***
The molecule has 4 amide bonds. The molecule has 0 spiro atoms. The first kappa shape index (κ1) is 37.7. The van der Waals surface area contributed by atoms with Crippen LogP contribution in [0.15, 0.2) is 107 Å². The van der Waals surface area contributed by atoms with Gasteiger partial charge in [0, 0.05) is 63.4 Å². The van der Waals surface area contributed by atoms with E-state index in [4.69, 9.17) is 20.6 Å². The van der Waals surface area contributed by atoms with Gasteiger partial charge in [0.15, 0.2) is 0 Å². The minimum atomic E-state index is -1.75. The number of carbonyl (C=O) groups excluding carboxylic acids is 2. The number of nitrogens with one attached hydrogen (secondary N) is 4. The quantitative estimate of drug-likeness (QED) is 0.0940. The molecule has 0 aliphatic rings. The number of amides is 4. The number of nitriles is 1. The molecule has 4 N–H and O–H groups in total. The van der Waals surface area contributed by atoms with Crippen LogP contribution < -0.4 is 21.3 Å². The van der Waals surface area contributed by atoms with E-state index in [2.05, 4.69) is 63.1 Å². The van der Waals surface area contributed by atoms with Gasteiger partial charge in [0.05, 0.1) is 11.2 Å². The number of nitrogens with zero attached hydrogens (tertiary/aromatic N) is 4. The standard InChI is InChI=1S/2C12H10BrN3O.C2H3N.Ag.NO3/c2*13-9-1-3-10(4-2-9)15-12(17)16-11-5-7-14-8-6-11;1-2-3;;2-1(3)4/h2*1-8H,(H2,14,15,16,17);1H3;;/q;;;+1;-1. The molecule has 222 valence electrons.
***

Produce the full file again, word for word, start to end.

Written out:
The molecule has 4 amide bonds. The molecule has 0 spiro atoms. The first kappa shape index (κ1) is 37.7. The van der Waals surface area contributed by atoms with Crippen LogP contribution in [0.15, 0.2) is 107 Å². The van der Waals surface area contributed by atoms with Gasteiger partial charge in [0, 0.05) is 63.4 Å². The van der Waals surface area contributed by atoms with E-state index in [4.69, 9.17) is 20.6 Å². The van der Waals surface area contributed by atoms with Gasteiger partial charge in [0.15, 0.2) is 0 Å². The minimum atomic E-state index is -1.75. The number of carbonyl (C=O) groups excluding carboxylic acids is 2. The number of nitrogens with one attached hydrogen (secondary N) is 4. The quantitative estimate of drug-likeness (QED) is 0.0940. The molecule has 0 aliphatic rings. The number of amides is 4. The number of nitriles is 1. The molecule has 4 N–H and O–H groups in total. The van der Waals surface area contributed by atoms with Crippen LogP contribution < -0.4 is 21.3 Å². The van der Waals surface area contributed by atoms with E-state index in [2.05, 4.69) is 63.1 Å². The van der Waals surface area contributed by atoms with Gasteiger partial charge in [0.05, 0.1) is 11.2 Å². The number of nitrogens with zero attached hydrogens (tertiary/aromatic N) is 4. The standard InChI is InChI=1S/2C12H10BrN3O.C2H3N.Ag.NO3/c2*13-9-1-3-10(4-2-9)15-12(17)16-11-5-7-14-8-6-11;1-2-3;;2-1(3)4/h2*1-8H,(H2,14,15,16,17);1H3;;/q;;;+1;-1. The molecule has 222 valence electrons.